The second tip in the tips on how to sing series is rather simple but can be very effective when you’re having trouble hitting higher notes.
When singing higher notes, there is often a tendency for singers to strain or sing louder. This is caused by the outside muscles of the larynx (voice box) trying to help the vocal cords do their job. The problem is that the vocal cords are designed to produce the high notes on their own without any extra help from these outside muscles. (These outside muscles are designed for swallowing, not singing).
An indication that the outside muscles of the larynx are helping is that the larynx begins to rise up. If you watch the front of your larynx–the “bump” in the front of your throat often called the Adam’s Apple–in a mirror or place your finger on it while singing higher notes, you’ll see this in action.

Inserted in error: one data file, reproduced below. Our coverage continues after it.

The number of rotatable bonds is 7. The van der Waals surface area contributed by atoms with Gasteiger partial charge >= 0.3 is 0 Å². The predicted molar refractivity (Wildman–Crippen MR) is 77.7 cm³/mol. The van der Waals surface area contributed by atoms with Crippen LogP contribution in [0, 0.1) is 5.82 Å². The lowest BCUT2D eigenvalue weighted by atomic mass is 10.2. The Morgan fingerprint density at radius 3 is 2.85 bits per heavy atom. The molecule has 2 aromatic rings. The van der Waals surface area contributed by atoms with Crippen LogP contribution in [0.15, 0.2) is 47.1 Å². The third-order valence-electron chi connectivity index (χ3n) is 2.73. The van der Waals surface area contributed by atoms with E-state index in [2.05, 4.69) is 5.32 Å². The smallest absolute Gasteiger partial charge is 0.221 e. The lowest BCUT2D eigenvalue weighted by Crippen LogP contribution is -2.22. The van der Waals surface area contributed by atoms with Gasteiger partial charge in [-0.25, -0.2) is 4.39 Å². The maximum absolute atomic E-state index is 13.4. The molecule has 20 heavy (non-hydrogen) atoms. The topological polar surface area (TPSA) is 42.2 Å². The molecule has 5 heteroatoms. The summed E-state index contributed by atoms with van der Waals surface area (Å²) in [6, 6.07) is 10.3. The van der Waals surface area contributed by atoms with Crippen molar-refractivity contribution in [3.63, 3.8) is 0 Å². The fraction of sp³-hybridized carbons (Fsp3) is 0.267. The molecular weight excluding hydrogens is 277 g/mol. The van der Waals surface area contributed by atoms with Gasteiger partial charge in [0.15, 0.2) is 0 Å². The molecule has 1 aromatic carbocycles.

The key to keeping these muscles from interfering is to concentrate on keeping the larynx relaxed and stable. That is, keeping the larynx in the same position as when you are speaking normally.
A great way to learn how to keep the larynx stable on high notes is to bend slightly forward. As the notes go up, you go forward and down (just be careful not to bang your head on anything ).
This tip is best used when practicing scales or warming up. Over time, you will need to bend forward less and less as your mind begins to think “stable” or “relaxed” when hitting higher notes. It’s all about developing coordination and learning “to let go” of the tension around your larynx.
We hope this tip helps. It’s something that you can always come back to if you “get stuck” trying to hit high notes. Be sure to let us know (via the comments) what kind of success you have with it.
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